When we were able to get over the pure awe of the quarry, we finally ascended to one of the peaks which gave us a beautiful view of Tokyo harbour on one side, and the beaches of the nearby villages on the other side. After a quick look around, we decided to hike to the summit of Nokogiriyama which was about a 1km round trip. It was a great workout for the legs and a good accomplishment but there is nothing really at the summit and lacks a significant view due to the shrubbery. But, we’re still very glad we can say we officially climbed to the top and of course, got the obligatory summit photo! After returning to the original peak, we trekked in search of all the touristy places our map said there was but unfortunately, our map wasn’t very helpful. We took a trail headed in that direction and got to the end of it…there was a rope stopping us…at the END of the trail!! We could see the main path literally 20m away from us with all the ropeway-people peacefully walking up and down. We were not about to turn around and go back up all the stairs and hills we had just climbed down so after a quick jump of the pretty bad excuse for a rope, we shocked some Japanese people by emerging from the bushes. But we found our way back on track.
View of Hell
From there on, it was all concrete paths and steps and LOTS OF PEOPLE. We’d finally reached the ‘touristy’ part of the mountain where all of the people who took the ropeway can go. But, it was worth it because we got to see 地獄覗き ( (View of Hell) lookout which is probably the thing Mount Nokogiri is most famous for. If you google Mt Nokogiri, a picture of a jagged overhang of rock will most likely be one of the first things you see. But, to get a picture at the special and iconic spot, you need to line up with everyone else. People were probably lining up for an hour or so to get this picture. We weren’t that desperate and were very happy to simply admire it and look at the view. But, it is a very special spot and a real eye opener that we definitely recommend taking the time to see!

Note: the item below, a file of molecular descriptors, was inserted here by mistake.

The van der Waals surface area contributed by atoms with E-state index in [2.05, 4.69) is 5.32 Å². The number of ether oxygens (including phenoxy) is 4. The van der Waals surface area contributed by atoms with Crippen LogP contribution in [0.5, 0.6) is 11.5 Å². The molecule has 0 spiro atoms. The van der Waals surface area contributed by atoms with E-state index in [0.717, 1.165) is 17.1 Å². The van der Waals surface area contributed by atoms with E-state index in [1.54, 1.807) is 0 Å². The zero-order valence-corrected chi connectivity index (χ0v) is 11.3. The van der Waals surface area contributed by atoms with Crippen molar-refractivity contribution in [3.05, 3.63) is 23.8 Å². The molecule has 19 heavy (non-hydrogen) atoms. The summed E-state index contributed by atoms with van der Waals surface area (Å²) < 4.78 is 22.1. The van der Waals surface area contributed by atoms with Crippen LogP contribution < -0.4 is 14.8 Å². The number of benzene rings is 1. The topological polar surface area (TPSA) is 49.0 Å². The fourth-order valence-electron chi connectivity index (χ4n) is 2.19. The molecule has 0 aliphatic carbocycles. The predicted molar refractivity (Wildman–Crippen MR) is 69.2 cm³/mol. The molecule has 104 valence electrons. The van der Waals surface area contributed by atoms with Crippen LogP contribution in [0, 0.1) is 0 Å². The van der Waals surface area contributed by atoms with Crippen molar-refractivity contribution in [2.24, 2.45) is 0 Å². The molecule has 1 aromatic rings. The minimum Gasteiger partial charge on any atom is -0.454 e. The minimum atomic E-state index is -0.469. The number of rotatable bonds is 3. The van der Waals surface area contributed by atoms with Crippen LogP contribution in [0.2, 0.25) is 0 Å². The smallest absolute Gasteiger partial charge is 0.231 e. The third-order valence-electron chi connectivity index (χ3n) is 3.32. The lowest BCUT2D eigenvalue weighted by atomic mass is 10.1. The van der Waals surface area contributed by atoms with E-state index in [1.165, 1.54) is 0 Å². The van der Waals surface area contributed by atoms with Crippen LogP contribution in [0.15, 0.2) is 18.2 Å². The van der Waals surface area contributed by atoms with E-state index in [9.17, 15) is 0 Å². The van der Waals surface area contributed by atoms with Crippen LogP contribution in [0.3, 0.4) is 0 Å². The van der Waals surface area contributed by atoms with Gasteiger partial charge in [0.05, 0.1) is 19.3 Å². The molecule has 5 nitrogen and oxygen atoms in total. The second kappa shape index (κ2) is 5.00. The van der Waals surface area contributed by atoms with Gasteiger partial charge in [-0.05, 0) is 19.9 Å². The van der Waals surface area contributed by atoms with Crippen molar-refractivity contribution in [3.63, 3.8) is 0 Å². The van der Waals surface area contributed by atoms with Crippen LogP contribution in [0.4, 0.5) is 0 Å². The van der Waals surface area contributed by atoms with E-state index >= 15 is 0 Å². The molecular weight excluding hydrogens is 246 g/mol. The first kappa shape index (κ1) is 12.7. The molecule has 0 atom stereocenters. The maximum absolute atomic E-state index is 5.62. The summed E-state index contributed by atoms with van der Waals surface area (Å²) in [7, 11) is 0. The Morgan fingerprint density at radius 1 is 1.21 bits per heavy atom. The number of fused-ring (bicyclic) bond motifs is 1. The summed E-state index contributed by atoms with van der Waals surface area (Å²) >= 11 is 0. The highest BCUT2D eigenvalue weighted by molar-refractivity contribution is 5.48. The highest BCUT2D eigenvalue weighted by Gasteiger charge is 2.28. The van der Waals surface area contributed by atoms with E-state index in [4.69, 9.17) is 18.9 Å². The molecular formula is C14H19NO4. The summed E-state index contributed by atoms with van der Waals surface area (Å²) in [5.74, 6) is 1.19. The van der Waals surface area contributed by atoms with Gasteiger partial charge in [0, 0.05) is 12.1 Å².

A giant buddha and 1500 statues
After the necessary ‘gram’ shots at the View of Hell, we made our way past the hundreds of Arhat statues carved from mountain stone lining the pathway and the hundreds of stairs that led to the Giant Buddha. Majority of these Arhat statues were beheaded due to the anti-Buddhist movement in the 1800s. Originally, each statue had a unique face, shape and size. It was absolutely incredible to see all these stone-statues lining the paths and leading us to one of the largest statues in Japan, the Daibutsu.
This is our second Giant Buddha (Daibutsu) encounter since being in Japan, the other is the famous Kamakura Daibutsu. However, the Mount Nokogiri Daibutsu is a lot larger, standing 31m tall and is the largest stone-carved Buddha figure in Japan. Sounds amazing, doesn’t it? It WAS amazing! There was also a small moat around this statue which discourages people from getting close to the Buddha. But to see a statue of these proportions standing in front of you, carved from the side of a mountain was a real eye opener. Many people had chosen this spot to have a rest and some lunch at the picnic tables so we kept moving down to the temple. Unfortunately, due to coronavirus or renovations we don’t know, the temples were closed. So it was simply a matter of admiring them from a distance and having a walk around. After having a wander around, it was time to head back up all the stairs we just came down, to get to the ropeway, which we decided to take back down.
Step aside mochi, there’s a new sweet in town
Lucky we did decide to take the ropeway back down because at the station, we found a little restaurant for lunch and made the most amazing discovery at a small food stall…Sakura dango with Anko jam! To translate, that’s cherry-blossom flavoured Japanese dumpling covered with red bean paste jam. Sounds kind of gross I’ll admit but it was quite the opposite. We think we’ve discovered Japan’s best sweet.
After making it down the mountain on the ropeway and looking at the beautiful scenery below, it was time to find the car and hightail it back to Tokyo before the traffic hit. Our first hike in 2021 turned out to be incredible which honestly, we didn’t expect! There was only limited information we could find on the hike and although it mentioned some of the attractions that were there, we had no idea just how much our minds would be absolutely blown!
Sadly, we missed one big site, the Hyakushaku Kannon statue. This incredible 30m high statue was carved straight into the rockface in remembrance for those who lost their lives in World War II. It can be a bit of a maze to get around the numerous paths on the mountain so we recommend doing some solid research before you go so you don’t miss any of these wonders! We 100% recommend Nokogiriyama as a hike and a tourist trip as it has so much to offer. If you’re an avid hiker, you can also continue hiking through to surrounding mountains in the area and complete an entire day of hiking. If hiking on the weekend, we do suggest arriving as early as possible because it does get busy in the afternoon when the ropeway starts and the tourists start arriving.